Important: COVID-19 measures

This class will take place in person during an ongoing pandemic. Needless to say, this will require a high degree of flexibility (and compliance) on everyone's part to succeed and to ensure everyone's safety. The following are some important remarks - read them carefully: You should expect that many policies will be subject to change. Part of this will be about refining existing processes, but we may also be subject to new regulations, and the conditions of the pandemic may force us to be back online. Be flexible and proactive. We may need to cancel classes on short notice, or take other extrardinary measures in the case the staff or some of you are going to become ill. Make sure to subscribe to edstem notifications so that you can be alerted quickly about possible changes.

General description

Cryptography provides important tools for ensuring the confidentiality and integrity of sensitive digital data. This course covers the design and application of important cryptographic objects, including basic cryptographic tools, such as encryption, message authentication, and digital signatures, as well as advanced cryptographic objects and protocols, such as zero-knowledge proofs, secure multi-party computation, and fully homomorphic encryption. For each cryptographic object, we formalize its security goal, show schemes that achieve the desired security, and study security attacks or security proofs that establish the insecurity or security of the scheme at hand. Through this course, we aim to give an overview of the discipline of cryptography, the proper usage and application of important cryptographic tools, and methodologies that modern cryptography offers for developing cryptographic solutions to natural security problems.

Pre-req: CSE 312 and CSE 332. The class will be self-contained. But students are expected to be ready to understand mathematical definitions and proofs, and write simple ones. Exposure to basic probability / algebra / number theory, and theory of computing is also expected. (Contact the instructor if in doubt.)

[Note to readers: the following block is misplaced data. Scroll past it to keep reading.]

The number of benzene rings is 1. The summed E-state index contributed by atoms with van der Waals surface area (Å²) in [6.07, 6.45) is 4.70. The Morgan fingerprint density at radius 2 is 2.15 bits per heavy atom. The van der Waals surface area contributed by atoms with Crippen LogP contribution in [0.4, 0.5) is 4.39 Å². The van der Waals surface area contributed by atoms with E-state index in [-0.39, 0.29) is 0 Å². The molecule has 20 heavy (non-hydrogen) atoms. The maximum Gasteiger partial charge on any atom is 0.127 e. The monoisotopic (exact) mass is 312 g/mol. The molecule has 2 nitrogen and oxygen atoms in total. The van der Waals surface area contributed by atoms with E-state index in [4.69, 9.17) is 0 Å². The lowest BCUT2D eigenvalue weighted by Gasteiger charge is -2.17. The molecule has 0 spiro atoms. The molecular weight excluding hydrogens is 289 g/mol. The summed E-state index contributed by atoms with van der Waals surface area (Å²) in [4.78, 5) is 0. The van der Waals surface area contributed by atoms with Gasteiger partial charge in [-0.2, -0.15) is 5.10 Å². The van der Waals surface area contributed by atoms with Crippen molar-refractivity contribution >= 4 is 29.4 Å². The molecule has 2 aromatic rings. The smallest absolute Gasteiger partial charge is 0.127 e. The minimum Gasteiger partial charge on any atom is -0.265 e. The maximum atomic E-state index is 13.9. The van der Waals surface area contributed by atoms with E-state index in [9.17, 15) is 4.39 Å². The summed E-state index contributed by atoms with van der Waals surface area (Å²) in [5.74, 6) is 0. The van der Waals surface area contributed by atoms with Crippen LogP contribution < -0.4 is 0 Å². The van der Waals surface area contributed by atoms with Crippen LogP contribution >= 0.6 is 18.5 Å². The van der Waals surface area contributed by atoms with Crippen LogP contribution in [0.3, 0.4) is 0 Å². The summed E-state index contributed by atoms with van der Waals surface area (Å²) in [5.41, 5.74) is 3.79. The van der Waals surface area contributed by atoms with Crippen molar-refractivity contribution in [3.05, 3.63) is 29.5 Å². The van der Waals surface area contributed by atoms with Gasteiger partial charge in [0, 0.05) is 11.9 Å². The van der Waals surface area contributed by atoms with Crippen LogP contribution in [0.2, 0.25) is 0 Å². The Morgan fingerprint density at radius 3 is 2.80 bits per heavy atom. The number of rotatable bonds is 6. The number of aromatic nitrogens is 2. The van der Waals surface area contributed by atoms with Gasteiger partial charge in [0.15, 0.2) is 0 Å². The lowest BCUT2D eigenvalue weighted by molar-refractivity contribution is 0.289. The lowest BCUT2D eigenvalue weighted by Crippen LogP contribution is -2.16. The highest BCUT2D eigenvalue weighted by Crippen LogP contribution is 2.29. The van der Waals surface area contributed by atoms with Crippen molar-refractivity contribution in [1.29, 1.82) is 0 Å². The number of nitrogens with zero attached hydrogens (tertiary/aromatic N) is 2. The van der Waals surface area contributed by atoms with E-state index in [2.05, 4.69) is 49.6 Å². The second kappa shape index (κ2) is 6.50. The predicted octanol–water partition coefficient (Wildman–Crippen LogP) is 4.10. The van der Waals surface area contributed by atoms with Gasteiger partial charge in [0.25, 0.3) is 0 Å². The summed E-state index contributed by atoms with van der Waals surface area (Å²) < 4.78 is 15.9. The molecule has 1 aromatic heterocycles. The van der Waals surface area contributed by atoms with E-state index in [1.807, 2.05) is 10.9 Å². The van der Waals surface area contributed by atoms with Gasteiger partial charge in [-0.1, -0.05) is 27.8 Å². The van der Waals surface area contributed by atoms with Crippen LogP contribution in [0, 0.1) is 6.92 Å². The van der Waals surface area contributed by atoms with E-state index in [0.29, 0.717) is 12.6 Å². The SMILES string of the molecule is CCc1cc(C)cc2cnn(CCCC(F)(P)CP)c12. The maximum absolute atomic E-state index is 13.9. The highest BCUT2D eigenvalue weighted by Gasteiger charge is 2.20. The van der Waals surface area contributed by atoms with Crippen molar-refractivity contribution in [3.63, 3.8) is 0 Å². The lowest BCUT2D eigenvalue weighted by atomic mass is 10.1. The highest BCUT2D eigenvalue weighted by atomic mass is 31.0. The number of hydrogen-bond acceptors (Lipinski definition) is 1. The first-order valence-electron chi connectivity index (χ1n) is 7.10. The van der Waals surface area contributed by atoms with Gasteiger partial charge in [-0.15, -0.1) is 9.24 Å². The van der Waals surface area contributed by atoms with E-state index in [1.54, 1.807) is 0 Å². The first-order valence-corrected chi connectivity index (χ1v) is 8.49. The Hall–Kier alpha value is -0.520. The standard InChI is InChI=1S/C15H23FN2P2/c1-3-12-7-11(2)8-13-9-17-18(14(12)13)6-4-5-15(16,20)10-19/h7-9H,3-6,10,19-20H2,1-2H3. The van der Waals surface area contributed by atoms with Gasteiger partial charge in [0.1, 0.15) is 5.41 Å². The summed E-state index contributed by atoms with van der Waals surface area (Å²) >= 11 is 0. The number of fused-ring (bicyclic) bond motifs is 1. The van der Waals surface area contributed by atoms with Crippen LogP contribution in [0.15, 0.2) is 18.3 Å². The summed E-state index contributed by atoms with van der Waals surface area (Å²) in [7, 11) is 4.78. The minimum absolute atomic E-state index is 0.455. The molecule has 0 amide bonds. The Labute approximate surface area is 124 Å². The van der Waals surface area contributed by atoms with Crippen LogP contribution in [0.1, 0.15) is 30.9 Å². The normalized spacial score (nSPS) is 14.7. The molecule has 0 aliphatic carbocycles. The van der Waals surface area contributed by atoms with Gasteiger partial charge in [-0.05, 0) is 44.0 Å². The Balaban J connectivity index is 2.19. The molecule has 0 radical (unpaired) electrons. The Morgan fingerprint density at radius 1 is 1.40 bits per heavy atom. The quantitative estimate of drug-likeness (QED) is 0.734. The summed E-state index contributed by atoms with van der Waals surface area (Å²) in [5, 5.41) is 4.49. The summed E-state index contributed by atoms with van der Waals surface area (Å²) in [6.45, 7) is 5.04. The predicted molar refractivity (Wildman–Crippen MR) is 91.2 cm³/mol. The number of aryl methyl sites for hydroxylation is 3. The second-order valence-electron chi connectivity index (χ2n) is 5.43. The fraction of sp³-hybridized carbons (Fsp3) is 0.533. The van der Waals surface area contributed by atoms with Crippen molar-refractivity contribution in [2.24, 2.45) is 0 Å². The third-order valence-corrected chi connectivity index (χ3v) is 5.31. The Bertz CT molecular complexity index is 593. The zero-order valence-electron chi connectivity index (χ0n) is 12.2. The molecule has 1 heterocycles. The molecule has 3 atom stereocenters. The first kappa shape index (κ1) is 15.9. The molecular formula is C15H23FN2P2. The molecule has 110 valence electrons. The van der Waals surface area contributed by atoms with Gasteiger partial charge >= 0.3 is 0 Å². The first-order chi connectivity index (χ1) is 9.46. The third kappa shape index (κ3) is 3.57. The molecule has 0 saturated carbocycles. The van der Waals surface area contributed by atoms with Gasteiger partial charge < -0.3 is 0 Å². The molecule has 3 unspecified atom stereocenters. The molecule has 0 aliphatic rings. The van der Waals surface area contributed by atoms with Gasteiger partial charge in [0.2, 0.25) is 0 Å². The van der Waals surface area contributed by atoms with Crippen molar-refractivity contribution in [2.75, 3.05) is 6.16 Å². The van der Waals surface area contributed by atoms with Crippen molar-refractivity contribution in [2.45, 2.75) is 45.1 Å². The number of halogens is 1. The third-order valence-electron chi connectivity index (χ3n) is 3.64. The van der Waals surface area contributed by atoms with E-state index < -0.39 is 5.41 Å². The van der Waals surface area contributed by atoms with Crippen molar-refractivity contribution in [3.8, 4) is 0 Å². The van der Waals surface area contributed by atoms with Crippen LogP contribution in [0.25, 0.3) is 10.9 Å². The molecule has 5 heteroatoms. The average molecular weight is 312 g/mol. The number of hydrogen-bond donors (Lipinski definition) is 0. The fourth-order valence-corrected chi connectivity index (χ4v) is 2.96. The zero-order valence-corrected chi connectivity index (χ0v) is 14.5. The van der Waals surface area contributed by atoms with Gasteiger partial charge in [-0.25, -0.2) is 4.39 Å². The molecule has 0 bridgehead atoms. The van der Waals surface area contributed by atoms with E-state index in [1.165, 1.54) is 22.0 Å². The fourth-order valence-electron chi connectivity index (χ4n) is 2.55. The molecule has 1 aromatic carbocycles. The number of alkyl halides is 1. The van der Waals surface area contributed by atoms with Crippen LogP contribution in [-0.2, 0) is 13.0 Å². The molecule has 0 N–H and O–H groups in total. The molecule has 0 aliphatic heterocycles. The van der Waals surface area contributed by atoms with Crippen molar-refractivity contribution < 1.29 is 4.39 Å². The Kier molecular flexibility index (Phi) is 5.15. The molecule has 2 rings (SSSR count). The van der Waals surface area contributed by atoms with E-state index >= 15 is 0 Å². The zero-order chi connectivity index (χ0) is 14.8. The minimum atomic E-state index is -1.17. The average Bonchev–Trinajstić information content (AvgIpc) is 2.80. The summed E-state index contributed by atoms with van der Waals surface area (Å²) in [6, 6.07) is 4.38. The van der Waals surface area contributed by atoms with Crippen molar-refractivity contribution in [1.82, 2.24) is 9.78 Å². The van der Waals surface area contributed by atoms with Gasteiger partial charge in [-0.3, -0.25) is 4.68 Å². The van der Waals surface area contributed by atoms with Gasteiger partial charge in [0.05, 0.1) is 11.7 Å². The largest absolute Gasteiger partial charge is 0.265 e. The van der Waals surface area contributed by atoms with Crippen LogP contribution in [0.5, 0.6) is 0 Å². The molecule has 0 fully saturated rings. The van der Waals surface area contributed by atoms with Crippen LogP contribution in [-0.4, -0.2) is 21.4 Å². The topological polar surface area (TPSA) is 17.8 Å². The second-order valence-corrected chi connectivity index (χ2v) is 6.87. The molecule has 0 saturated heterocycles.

Accommodations: We will follow UW policies for disability accommodations and religious accommodations.
Academic conduct: Please also refer to UW policies on student conduct and academic integerity


There is no mandatory textbook. Slides and reading materials will be posted throughout the class. However, the following are good references about basic cryptography. (Be aware that different textbooks make very different notational choices to explain the same concepts.) A good overview on secure multi-party computation (from an applier perspective) is available in this textbook (available for free!)


The following grading distribution may be slightly changed to accommmodate for changes of the COVID-19 situation during the course of the quarter


This is a tentative schedule meant to give an overview of the topics we are going to cover. It will be expanded as we proceed through the quarter.

WkDate Lecture contents Reading & Homework
0 09/29 Introduction
  • Welcome / organizational details
  • What is this class about? Why study cryptography?
  • The Provable Security Angle
10/1 Introduction to Encryption
  • Symmetric Encryption
  • Attack types
  • Breaking monoalphaetic substitution
1 10/4 One-time Pads, Perfect Secrecy, and its Limitations
  • The one-time pad
  • Shannon and perfect secrecy
  • Limitations of perfect secrecy
  • Intro to computational hardness
10/6 Block Ciphers and Pseudorandom Permutations I
  • Definition of Block Ciphers
  • Definition of random permutations
10/8 Block ciphers and Pseudorandom Permutations II
  • Distinguishing Advantage
  • Definition of Pseudorandom Permutations
  • Design of AES
2 10/11 Symmetric Encryption: Definition
  • The design of AES
  • Insecurity of ECB
  • Introduction to semantic security
10/13 Symmmetric Encryption from PRFs I
  • Definition of IND-CPA security
  • Definition of PRFs
10/15 Symmmetric Encryption from PRFs II
3 10/18 Modes of Operatin + Padding-Oracles Intro
10/20 Hash functions II + Message-authentication Codes I
  • HW3 posted
10/22 Message-authentication Codes II
  • HW2 due
4 10/25 Breaking encryption: Padding-oracle attacks
10/27 Authenticated Encryption I
10/29 Authenticated Encryption II
  • HW3 due
5 11/1 Take-home midterm: Review & Discussion
  • Take-home midterm posted
11/3 Computational Number Theory
11/5 Diffie-Hellman Key Exchange
  • Take-home midterm due, 11:59pm
6 11/8 The Discrete Logarithm Problem
11/10 Elliptic Curves
  • HW4 posted
11/12 Public-key Encryption and RSA
7 11/15 RSA & Factoring
11/17 Digital Signatures I
  • HW5 posted
11/19 Digital Signatures II
  • HW4 due
8 11/22 Post-Quantum Cryptography & Learning With Errors
  • HW6 posted
11/26 Thanksgiving (no class)
9 11/29 Fully-Homomorphic Encryption
  • HW5 due
12/1 Two-party Computation I
12/3 Two-party Computation II
10 12/6 Secret-Sharing and Multi-Party Computation
  • HW6 due
12/8 Ethics & Cryptography
12/10 Take-home final: Review & Discussion